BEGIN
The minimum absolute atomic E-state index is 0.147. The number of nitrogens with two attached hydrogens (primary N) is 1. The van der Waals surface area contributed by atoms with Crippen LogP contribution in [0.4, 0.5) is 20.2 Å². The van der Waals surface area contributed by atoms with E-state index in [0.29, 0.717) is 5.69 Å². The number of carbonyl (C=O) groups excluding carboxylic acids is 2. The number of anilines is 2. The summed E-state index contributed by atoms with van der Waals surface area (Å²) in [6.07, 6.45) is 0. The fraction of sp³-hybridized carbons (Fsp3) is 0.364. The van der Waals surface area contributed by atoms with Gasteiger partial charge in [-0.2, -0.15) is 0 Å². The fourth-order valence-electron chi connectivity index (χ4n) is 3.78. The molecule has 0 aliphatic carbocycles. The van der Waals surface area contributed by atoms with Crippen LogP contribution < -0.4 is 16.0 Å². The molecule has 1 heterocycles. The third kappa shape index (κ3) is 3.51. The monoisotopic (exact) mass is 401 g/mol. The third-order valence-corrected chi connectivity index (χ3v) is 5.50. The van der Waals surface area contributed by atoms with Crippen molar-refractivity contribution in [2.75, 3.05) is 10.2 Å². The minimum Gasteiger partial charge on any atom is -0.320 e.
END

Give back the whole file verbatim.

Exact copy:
The minimum absolute atomic E-state index is 0.147. The number of nitrogens with two attached hydrogens (primary N) is 1. The van der Waals surface area contributed by atoms with Crippen LogP contribution in [0.4, 0.5) is 20.2 Å². The van der Waals surface area contributed by atoms with E-state index in [0.29, 0.717) is 5.69 Å². The number of carbonyl (C=O) groups excluding carboxylic acids is 2. The number of anilines is 2. The summed E-state index contributed by atoms with van der Waals surface area (Å²) in [6.07, 6.45) is 0. The fraction of sp³-hybridized carbons (Fsp3) is 0.364. The van der Waals surface area contributed by atoms with Gasteiger partial charge in [-0.2, -0.15) is 0 Å². The fourth-order valence-electron chi connectivity index (χ4n) is 3.78. The molecule has 0 aliphatic carbocycles. The van der Waals surface area contributed by atoms with Crippen LogP contribution < -0.4 is 16.0 Å². The molecule has 1 heterocycles. The third kappa shape index (κ3) is 3.51. The monoisotopic (exact) mass is 401 g/mol. The third-order valence-corrected chi connectivity index (χ3v) is 5.50. The van der Waals surface area contributed by atoms with Crippen molar-refractivity contribution in [2.75, 3.05) is 10.2 Å². The minimum Gasteiger partial charge on any atom is -0.320 e.